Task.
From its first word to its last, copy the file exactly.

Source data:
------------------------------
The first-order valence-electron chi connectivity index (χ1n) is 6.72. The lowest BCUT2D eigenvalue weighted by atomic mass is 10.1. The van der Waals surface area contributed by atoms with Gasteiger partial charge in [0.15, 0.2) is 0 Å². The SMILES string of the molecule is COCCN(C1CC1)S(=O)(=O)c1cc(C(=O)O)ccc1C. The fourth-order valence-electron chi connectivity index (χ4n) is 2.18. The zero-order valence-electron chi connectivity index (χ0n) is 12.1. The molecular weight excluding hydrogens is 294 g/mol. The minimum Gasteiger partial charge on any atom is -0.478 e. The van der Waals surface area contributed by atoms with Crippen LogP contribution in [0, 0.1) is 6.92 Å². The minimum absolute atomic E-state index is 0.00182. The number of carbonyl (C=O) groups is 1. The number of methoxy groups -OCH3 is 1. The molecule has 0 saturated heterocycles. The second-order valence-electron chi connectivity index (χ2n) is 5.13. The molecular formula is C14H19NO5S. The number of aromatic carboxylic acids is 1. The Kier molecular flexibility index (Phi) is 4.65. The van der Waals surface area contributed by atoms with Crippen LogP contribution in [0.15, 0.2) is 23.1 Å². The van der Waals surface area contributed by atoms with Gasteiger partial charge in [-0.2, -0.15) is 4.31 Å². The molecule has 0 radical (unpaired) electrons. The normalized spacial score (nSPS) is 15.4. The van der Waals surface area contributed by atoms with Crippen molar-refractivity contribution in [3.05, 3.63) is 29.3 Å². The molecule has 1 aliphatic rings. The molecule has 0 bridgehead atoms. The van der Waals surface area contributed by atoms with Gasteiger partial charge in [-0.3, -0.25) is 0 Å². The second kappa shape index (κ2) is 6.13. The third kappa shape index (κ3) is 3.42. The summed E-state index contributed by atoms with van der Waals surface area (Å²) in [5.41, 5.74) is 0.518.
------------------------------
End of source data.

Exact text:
The first-order valence-electron chi connectivity index (χ1n) is 6.72. The lowest BCUT2D eigenvalue weighted by atomic mass is 10.1. The van der Waals surface area contributed by atoms with Gasteiger partial charge in [0.15, 0.2) is 0 Å². The SMILES string of the molecule is COCCN(C1CC1)S(=O)(=O)c1cc(C(=O)O)ccc1C. The fourth-order valence-electron chi connectivity index (χ4n) is 2.18. The zero-order valence-electron chi connectivity index (χ0n) is 12.1. The molecular weight excluding hydrogens is 294 g/mol. The minimum Gasteiger partial charge on any atom is -0.478 e. The van der Waals surface area contributed by atoms with Crippen LogP contribution in [0, 0.1) is 6.92 Å². The minimum absolute atomic E-state index is 0.00182. The number of carbonyl (C=O) groups is 1. The number of methoxy groups -OCH3 is 1. The molecule has 0 saturated heterocycles. The second-order valence-electron chi connectivity index (χ2n) is 5.13. The molecular formula is C14H19NO5S. The number of aromatic carboxylic acids is 1. The Kier molecular flexibility index (Phi) is 4.65. The van der Waals surface area contributed by atoms with Crippen LogP contribution in [0.15, 0.2) is 23.1 Å². The van der Waals surface area contributed by atoms with Gasteiger partial charge in [-0.2, -0.15) is 4.31 Å². The molecule has 0 radical (unpaired) electrons. The normalized spacial score (nSPS) is 15.4. The van der Waals surface area contributed by atoms with Crippen molar-refractivity contribution in [3.05, 3.63) is 29.3 Å². The molecule has 1 aliphatic rings. The molecule has 0 bridgehead atoms. The van der Waals surface area contributed by atoms with Gasteiger partial charge in [-0.3, -0.25) is 0 Å². The second kappa shape index (κ2) is 6.13. The third kappa shape index (κ3) is 3.42. The summed E-state index contributed by atoms with van der Waals surface area (Å²) in [5.41, 5.74) is 0.518.